She told city leaders that contact tracers reported “a disturbing trend of cases not providing names of close contacts so that contacts can be notified, and some [are] being uncooperative in agreeing to participate in monitoring.”

Complaints are up about restaurants and bars not following social distancing rules, she said, and the city is working to emphasize the need to follow the requirements.

“It’s a challenging time because you have some people who are absolutely not going to wear [masks],” Sutton said. “It is a concern because we want to see covid cases continue to decline. We don’t want to be a hot spot.”

Russell Lyons, president of the Virginia Beach Hotel Association, said his members have signed a “gold standard pledge” promising to follow healthy practices.

“We want to protect our guests, of course, but also want to protect our associates and make them feel comfortable going home at night to their families,” said Lyons, whose family owns several oceanfront hotels. His employees wear masks and stand behind sneeze guards at the front desk, among other precautions, he said.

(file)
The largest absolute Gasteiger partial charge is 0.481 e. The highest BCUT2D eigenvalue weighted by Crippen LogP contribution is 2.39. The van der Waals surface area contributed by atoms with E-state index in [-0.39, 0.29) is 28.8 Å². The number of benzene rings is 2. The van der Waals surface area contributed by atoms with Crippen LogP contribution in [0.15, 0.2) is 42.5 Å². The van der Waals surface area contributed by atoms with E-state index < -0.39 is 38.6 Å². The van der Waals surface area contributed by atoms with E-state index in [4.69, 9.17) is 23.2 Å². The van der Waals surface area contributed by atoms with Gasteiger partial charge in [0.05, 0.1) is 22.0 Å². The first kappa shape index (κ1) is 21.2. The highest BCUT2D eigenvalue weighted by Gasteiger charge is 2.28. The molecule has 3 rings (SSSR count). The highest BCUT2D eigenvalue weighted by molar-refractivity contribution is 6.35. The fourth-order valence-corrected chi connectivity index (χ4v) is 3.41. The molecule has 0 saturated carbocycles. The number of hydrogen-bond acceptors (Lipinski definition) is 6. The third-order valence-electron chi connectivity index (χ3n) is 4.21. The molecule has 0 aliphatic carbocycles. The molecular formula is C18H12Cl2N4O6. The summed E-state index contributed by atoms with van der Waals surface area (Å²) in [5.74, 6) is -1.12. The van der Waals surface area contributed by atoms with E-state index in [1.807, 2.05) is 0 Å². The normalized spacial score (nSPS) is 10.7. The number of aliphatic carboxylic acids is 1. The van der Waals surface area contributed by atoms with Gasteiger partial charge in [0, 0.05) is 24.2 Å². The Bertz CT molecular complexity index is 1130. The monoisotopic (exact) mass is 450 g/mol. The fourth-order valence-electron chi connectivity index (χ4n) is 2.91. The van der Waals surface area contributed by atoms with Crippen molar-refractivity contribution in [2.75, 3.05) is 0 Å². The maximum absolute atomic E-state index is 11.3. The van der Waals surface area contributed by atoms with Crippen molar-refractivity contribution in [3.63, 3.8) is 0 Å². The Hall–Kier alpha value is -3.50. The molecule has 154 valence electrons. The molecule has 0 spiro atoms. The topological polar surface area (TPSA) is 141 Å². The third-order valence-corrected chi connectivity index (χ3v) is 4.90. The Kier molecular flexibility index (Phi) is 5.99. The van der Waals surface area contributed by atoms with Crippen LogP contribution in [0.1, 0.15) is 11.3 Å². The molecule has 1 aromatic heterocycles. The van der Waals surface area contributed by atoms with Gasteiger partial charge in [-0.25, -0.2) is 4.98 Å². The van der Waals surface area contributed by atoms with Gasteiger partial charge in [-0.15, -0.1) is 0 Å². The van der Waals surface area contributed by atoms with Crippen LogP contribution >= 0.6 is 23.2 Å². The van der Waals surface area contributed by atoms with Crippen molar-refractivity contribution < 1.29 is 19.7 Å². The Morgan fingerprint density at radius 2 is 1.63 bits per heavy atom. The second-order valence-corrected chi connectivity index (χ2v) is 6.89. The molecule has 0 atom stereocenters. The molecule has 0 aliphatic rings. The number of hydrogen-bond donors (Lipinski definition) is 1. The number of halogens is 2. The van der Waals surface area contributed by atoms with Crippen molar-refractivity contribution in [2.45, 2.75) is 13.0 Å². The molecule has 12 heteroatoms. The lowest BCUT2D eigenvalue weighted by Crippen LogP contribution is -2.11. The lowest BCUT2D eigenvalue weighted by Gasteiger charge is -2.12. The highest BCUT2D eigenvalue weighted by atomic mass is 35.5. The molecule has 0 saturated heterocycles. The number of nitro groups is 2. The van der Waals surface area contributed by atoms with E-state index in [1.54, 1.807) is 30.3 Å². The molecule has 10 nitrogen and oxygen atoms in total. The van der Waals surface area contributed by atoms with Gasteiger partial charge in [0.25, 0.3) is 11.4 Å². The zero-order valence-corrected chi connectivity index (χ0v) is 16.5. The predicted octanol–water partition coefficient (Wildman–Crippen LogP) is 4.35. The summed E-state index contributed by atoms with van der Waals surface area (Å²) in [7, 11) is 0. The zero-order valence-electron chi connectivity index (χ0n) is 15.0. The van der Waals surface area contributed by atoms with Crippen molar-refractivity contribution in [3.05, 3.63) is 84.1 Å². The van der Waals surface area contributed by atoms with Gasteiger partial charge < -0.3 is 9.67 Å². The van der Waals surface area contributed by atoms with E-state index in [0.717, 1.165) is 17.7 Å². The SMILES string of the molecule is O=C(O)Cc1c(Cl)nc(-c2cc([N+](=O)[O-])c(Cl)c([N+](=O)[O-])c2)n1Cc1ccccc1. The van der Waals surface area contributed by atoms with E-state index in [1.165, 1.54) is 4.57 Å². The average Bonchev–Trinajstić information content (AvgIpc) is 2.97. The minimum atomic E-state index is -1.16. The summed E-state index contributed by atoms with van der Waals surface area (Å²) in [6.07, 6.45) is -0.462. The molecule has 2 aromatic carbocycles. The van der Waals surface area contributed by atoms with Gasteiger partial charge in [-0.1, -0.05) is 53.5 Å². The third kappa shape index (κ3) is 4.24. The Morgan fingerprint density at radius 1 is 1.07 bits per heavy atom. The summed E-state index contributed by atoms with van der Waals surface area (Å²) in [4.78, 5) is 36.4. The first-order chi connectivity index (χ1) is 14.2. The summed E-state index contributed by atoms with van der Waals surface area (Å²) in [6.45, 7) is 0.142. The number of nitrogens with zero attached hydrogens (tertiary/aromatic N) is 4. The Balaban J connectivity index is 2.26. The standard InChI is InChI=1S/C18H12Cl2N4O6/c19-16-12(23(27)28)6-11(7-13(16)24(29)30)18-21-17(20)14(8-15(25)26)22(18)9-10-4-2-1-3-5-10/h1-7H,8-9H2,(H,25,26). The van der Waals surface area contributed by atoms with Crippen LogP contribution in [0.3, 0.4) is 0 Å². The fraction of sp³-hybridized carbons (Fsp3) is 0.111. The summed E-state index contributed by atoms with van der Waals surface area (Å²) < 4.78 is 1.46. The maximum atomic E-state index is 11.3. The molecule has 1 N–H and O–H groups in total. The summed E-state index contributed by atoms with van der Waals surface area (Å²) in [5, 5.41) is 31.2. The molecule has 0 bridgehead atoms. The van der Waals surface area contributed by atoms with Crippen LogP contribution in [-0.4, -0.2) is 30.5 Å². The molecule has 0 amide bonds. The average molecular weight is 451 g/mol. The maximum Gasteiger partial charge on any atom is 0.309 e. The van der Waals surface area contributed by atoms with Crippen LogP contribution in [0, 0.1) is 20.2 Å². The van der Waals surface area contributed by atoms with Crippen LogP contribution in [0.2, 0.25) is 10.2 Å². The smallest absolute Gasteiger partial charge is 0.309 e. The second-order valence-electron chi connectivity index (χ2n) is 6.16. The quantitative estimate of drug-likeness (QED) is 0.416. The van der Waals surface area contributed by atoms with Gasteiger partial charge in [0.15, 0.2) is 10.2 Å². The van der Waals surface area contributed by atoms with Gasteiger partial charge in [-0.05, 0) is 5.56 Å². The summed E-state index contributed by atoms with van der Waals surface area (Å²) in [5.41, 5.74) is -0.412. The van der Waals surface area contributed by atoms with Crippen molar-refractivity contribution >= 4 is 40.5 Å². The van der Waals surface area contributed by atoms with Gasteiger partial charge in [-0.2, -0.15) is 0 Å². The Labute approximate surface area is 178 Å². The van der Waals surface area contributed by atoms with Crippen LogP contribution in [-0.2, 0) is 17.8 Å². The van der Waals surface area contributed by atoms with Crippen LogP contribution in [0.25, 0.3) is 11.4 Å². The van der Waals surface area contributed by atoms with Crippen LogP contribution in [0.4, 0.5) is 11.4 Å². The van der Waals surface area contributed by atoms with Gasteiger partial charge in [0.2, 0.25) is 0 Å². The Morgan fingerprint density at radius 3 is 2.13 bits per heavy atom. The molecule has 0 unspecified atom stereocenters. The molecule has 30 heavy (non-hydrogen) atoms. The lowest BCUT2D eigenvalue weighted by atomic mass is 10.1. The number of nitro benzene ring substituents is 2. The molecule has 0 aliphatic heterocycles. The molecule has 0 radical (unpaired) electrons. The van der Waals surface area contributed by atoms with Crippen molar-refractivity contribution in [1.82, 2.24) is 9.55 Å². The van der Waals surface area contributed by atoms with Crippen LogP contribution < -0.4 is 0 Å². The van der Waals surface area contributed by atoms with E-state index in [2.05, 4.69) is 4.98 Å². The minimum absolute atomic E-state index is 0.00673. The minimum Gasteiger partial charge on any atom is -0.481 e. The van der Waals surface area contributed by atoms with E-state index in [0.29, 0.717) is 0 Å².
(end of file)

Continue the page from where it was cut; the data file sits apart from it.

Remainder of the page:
“Certainly there’s always going to be the one-off or someone not doing their part, but I think by and large we’re being very responsible as a hotel community,” he said.

Big public events continue to be canceled. This past week, the city’s Neptune Festival pulled the plug for the year, and a sand soccer tournament was scratched.

Sutton is bracing for a possible spike from the July 4 holiday weekend, which could start to become apparent in test results toward the middle of next week. She’s not ready to sound the alarm just yet, noting that lags in testing and other factors make numbers rise and fall.

“For me it’s just like following the track of a hurricane — it wiggles to the left, wiggles to the right, and where it’s going to end up you’re not sure,” she said.